More and more, the teaching practice takes me into the community where I engage directly with students. My focus right now is on bringing the continuity of the Dharma into the market place. Although retreating is an important form for self-knowledge, I find myself less interested in the immediate results of a retreat and more interested in helping students investigate their relationship to the ups and downs of their everyday life.
Nature, death and spontaneous freedom continually interweave themselves into my teaching. From the forest of Thailand, where I spent several years, I bring a deep awareness of the healing quality of nature into my teachings. Relaxing into our true nature allows us to realize what it means to be a human being. It is here we find a resting point, a counterbalance to the speed and turbulence of our culture.
My work in hospice brings a sense of urgency into my teaching. Working with the theme of death and dying reveals the here and now of life to us, how important it is to open to each loss, change and transition that marks our path. Life is precious. We need to awaken without hesitation.
Many of us crave to be more calm and centered. We know that life has more to offer than this fleeting material world. For each of us, the Dharma offers an immediacy of freedom for which we do not have to strive or wait. In practice, we can learn to relax deeply into the moment and rediscover spontaneous freedom.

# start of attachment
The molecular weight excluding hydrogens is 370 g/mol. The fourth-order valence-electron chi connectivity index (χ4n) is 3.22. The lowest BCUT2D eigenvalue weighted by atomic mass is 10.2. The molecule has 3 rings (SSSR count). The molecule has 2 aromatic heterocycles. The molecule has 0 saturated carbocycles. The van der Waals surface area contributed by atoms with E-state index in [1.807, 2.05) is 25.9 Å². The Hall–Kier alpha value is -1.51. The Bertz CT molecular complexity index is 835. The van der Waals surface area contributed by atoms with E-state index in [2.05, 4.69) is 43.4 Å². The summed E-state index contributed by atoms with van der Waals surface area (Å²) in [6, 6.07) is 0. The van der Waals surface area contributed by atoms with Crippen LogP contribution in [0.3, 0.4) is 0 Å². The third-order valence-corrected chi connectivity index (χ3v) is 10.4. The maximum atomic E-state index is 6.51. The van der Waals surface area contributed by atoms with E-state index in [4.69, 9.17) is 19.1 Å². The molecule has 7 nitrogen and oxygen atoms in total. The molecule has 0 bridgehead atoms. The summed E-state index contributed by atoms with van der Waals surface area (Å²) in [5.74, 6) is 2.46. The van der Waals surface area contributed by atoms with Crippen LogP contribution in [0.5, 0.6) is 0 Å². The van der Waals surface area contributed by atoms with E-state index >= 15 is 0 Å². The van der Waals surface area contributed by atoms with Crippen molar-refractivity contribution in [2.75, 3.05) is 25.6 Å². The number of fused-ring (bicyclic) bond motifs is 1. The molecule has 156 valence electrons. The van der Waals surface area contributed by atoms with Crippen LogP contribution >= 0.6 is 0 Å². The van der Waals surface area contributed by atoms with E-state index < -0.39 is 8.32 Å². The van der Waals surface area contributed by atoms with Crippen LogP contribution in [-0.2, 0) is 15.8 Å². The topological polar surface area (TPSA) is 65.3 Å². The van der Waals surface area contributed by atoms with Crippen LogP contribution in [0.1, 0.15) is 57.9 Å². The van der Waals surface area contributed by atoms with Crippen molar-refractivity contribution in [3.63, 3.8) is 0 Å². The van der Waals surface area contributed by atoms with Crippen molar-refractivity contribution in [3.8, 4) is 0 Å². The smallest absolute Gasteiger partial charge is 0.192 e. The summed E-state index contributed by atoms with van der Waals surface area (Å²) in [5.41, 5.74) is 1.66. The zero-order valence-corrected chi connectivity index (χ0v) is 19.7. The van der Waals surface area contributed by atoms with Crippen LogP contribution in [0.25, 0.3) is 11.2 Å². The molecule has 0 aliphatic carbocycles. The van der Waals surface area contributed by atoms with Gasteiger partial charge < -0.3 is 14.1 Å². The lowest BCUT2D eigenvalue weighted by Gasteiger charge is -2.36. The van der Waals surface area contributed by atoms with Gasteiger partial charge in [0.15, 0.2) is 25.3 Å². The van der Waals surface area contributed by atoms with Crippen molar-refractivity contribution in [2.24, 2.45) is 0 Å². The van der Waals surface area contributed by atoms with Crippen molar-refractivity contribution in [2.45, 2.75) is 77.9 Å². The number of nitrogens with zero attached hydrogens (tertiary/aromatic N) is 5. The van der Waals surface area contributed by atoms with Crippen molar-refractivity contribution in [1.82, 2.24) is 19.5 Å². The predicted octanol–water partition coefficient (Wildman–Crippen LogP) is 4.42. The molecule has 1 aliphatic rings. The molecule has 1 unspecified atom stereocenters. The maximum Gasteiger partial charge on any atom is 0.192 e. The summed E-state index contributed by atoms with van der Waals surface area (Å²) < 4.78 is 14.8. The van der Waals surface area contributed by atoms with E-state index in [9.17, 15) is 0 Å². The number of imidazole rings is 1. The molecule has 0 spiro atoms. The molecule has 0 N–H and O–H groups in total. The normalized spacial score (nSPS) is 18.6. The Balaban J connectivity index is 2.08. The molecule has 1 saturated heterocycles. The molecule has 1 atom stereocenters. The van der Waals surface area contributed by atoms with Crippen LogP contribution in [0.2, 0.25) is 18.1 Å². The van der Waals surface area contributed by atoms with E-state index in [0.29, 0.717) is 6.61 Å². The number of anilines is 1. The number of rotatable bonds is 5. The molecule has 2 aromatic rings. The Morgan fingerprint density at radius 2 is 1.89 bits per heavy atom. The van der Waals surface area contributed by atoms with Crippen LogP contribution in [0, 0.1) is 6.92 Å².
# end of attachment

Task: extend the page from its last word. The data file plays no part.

If we review where the exploration of Dependent Origination has brought us over the course of this series of talks, we will notice four perceptional shifts that Dependent Origination has encouraged. The first is that through Dependent Origination we perceive there are an infinite number of influences on every event and that existence itself arises from multiple factors, and therefore there is no separate existences. Everything is tied together through the web of relationship. But Dependent Origination moves it even further by its second perceptual shift in which it shows how the web of somethingness was generated by the mind from nothing. Out of nothing, form arises and becomes the world of connected relationships with "me" arising within it. The "how did that happen," is explained by Dependent Origination, as the links build upon themselves to reveal a world of appearances that have no inherent substance. The third perceptual change from Dependent Origination is a variation of the second in which the world arises directly from "my" projections. In essence the world does not have a fundamental existence of its own. It is dependent upon "me" and what I know, for it to be. The fourth shift is the acknowledgment of struggle that is inherent in the arising of form from formlessness. We are birthed from that struggle and ultimately must grow old and die because of it.